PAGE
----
The Wireless Power Consotium is one the biggest and most important entity working on WPT. They established the Qi standard which is currently in version 1.2.3, with the specification downloadable here.

At first, when looking how we were going to implement Qi compliant WPT we looked for easy implementable solutions like the Würth Elektronik development kit after seeing a similar solution suggested by our comrades working on LitSpin.
Unfortunately implementation of the said kit would be too much space consuming and we would end up with a much thicker device than expected thus possibly ruining the aesthetic aspect.

Because of that and the fact that implementing by ourselves the Qi compliant receiving part of the WPT chain might involve an unknown quantity of unexpected work, we looked for other solutions which weren’t necessarily Qi compliant.

Long story short, the chinese components we could have used as a replacement would mean forgetting interoperability between transmitter and receiver. Therefore after discussing about this with Alexis, we decided that it’d be more safe to stay on the Qi standard as the specifications on the chinese components were vague. Moreover, using the Qi standard we’ll easily be able to order a Qi compliant power transmitter, already packed and beautiful like this one (this one has bad reviews but it’s just an example of the aesthetic we’re looking for).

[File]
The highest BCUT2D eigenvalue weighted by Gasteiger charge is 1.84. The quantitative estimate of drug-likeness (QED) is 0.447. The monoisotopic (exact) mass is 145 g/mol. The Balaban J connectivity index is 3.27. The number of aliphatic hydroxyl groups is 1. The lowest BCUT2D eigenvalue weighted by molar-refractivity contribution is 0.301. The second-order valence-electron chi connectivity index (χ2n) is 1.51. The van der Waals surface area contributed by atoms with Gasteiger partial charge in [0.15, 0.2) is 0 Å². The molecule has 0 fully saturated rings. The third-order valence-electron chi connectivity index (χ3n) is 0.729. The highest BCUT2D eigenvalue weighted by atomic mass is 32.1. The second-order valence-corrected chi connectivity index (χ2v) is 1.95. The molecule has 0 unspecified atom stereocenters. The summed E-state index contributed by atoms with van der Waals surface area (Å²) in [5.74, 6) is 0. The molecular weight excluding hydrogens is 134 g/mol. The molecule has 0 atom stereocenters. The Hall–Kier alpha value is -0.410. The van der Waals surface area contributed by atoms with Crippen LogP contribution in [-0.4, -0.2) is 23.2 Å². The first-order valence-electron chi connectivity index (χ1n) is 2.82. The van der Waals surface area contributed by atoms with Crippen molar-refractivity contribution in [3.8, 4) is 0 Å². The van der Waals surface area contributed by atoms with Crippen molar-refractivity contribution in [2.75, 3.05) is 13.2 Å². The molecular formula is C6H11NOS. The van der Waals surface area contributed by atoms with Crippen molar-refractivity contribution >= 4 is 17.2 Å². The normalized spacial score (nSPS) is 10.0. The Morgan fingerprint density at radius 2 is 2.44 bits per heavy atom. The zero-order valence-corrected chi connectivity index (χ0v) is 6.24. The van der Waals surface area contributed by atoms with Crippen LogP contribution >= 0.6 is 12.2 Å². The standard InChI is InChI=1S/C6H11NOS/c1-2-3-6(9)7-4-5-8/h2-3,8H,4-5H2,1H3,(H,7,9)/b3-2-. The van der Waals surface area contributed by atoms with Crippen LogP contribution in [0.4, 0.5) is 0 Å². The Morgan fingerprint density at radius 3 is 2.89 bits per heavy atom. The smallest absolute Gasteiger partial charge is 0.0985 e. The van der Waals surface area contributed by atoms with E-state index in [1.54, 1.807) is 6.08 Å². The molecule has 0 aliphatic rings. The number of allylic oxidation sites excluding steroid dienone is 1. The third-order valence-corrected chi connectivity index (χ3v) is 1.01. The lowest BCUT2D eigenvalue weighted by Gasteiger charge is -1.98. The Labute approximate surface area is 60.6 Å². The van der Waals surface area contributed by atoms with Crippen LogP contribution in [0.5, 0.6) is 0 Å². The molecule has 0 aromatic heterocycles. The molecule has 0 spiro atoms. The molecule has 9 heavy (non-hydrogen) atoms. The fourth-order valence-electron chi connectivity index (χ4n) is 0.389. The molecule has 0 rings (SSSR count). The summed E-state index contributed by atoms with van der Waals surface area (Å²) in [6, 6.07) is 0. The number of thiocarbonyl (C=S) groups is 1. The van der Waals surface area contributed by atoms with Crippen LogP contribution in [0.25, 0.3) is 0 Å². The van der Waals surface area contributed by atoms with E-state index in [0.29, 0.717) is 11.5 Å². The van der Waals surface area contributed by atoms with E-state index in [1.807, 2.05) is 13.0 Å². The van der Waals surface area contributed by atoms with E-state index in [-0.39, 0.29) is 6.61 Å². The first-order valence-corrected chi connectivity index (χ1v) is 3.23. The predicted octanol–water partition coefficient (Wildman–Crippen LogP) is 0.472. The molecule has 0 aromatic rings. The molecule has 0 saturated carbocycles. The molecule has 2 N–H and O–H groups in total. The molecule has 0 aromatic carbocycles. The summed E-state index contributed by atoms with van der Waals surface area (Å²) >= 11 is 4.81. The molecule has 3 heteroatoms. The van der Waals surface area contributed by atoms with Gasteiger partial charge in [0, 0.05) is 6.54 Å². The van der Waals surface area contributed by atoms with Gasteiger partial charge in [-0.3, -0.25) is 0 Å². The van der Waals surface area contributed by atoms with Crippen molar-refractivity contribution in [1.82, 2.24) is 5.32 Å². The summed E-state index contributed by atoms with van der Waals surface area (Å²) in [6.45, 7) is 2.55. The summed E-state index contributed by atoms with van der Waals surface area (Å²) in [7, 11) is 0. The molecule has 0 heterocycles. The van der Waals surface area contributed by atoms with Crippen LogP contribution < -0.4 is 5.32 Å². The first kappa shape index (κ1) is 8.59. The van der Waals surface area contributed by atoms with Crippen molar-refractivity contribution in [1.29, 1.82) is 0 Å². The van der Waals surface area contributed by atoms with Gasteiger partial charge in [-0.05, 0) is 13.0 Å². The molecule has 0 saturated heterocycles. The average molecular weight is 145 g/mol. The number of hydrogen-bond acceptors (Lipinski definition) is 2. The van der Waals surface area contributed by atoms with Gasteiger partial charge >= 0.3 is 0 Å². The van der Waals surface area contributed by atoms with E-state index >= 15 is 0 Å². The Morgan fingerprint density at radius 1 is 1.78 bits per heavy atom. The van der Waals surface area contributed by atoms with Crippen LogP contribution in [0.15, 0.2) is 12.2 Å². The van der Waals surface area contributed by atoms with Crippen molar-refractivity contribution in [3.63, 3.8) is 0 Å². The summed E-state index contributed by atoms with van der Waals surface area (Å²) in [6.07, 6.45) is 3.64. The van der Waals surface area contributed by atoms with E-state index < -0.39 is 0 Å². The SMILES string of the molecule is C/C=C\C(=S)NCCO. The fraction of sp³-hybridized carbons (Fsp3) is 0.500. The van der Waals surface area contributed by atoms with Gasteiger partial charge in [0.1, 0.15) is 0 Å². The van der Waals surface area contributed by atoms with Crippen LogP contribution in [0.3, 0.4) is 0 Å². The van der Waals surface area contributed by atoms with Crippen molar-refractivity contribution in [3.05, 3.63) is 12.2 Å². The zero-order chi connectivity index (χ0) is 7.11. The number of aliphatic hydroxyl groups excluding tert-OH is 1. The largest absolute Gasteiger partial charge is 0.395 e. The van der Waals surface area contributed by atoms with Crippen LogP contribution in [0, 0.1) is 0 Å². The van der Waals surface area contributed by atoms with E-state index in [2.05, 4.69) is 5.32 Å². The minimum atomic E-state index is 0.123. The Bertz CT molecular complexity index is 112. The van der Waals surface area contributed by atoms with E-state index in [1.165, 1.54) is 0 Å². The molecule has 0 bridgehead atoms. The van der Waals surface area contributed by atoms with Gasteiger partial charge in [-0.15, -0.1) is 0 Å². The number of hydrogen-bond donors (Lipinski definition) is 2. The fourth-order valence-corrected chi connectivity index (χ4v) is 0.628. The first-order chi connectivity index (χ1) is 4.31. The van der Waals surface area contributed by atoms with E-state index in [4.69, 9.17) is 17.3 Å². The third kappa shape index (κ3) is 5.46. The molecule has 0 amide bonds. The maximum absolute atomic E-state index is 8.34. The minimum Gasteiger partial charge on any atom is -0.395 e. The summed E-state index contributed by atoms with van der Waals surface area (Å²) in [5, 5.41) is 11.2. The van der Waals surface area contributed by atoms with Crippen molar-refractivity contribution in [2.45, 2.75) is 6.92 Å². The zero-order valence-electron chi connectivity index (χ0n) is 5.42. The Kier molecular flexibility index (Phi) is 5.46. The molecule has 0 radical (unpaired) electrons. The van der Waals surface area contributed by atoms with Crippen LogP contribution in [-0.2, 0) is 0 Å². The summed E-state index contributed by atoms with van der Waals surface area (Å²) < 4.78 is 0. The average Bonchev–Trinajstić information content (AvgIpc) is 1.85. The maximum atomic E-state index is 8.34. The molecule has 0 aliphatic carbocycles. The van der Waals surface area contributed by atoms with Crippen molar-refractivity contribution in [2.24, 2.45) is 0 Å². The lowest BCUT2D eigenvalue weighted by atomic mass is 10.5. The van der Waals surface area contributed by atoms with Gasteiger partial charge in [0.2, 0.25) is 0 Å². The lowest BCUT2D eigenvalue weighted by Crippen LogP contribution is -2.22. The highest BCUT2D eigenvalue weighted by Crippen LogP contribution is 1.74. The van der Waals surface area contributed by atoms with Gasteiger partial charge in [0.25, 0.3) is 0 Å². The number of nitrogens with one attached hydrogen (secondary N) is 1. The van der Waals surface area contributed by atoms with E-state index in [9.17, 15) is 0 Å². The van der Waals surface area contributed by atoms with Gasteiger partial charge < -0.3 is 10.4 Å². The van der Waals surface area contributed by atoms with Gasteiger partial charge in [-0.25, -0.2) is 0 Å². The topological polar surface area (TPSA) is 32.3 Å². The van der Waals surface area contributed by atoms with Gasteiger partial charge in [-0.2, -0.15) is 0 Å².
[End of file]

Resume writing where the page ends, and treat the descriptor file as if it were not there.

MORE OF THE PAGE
How to Qi

We will be working on the Mobile Device part of the Wireless Power Charging | Source : http://www.idt.com P9415 datasheet

The research for Qi-compliant Wireless Power Receiver IC ended up being longer than expected because the components category name isn’t consistent throughout websites. In the end, and after going through pages and pages of datasheet we found this device that we need to further discuss with Alexis before order.

Particularly we need to know what’s behind the two arrows between Receiver and Load on the above image.

Going back and forth the H-Bridge

We need to be able to drive our little magnet marbles and flip them according to a magnetic field direction or the opposite one. To do so current must be able to flow both ways through our self-inductances. Moreover we’re going to need current’s intensity of a much higher value than what is able to flow out of or flow in the GPIO.

One way to do so, is to use a H-Bridge as we can see on this site that we’ve already mentionned in an earlier post.

What’s an H-Bridge

Basically an H-Bridge is a electronic circuit built with drivable switches in a way that allows us to flip the voltage on a load and thus allows us to flip current polarity.